Cosmic Sparklers

While fireworks only last a short time here on Earth, a bundle of cosmic sparklers in a nearby cluster of stars will be going off for a very long time. NGC 1333 is a star cluster populated with many young stars that are less than 2 million years old -- a blink of an eye in astronomical terms for stars like these expected to burn for billions of years.

This new image combines X-rays from NASA's Chandra X-ray Observatory Spitzer with infrared data from NASA's Spitzer Space Telescope as well as optical data from Mayall’s 4-meter telescope.

To make a detailed study of the X-ray properties of young stars, a team of astronomers analyzed the data of both NGC 1333, located about 780 light-years from Earth, and the Serpens cloud, a similar cluster of young stars about 1,100 light-years away. Then they compared the two datasets with observations of the young stars in the Orion Nebula Cluster, which is the most studied young star cluster in the Milky Way galaxy.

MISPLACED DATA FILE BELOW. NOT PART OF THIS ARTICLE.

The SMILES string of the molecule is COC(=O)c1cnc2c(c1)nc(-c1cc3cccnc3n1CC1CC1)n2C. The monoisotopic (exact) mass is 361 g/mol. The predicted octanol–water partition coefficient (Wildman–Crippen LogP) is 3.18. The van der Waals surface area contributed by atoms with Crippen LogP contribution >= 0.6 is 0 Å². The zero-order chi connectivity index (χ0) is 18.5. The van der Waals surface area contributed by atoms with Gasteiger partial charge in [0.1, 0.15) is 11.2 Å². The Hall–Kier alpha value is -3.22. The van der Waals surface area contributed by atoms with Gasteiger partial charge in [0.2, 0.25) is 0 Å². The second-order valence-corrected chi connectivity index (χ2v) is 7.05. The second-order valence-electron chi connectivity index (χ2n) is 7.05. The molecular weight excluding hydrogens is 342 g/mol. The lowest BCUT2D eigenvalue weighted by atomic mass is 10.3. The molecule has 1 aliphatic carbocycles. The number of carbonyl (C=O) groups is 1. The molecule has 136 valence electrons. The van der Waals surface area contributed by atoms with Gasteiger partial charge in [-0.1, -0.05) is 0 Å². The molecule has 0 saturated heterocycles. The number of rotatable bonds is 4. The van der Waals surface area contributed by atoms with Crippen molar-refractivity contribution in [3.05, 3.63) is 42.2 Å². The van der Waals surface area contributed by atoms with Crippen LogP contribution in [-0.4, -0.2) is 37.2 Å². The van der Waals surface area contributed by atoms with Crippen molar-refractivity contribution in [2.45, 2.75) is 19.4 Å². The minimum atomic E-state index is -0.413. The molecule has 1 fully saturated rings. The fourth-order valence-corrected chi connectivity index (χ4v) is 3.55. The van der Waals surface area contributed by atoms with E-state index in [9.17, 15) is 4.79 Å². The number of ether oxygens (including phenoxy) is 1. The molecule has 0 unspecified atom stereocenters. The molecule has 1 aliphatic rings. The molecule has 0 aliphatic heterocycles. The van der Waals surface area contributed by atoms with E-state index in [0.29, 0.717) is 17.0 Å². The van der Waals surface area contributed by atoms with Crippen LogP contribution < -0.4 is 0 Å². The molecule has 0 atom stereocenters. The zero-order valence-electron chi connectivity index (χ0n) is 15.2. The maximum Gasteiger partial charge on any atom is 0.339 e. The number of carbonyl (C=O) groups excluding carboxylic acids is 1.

The bigger the stellar sparkler, the brighter it will glow in X-rays.

Rare Stellar Fireworks Encounter in 2018

Astronomers are gearing up for high-energy fireworks coming in early 2018, when a stellar remnant the size of a city meets one of the brightest stars in our galaxy. The cosmic light show will occur when a pulsar discovered by NASA's Fermi Gamma-ray Space Telescope swings by its companion star.

This was a fun post for celebrating the 4th of July!

Have a fun fireworks kind of day!


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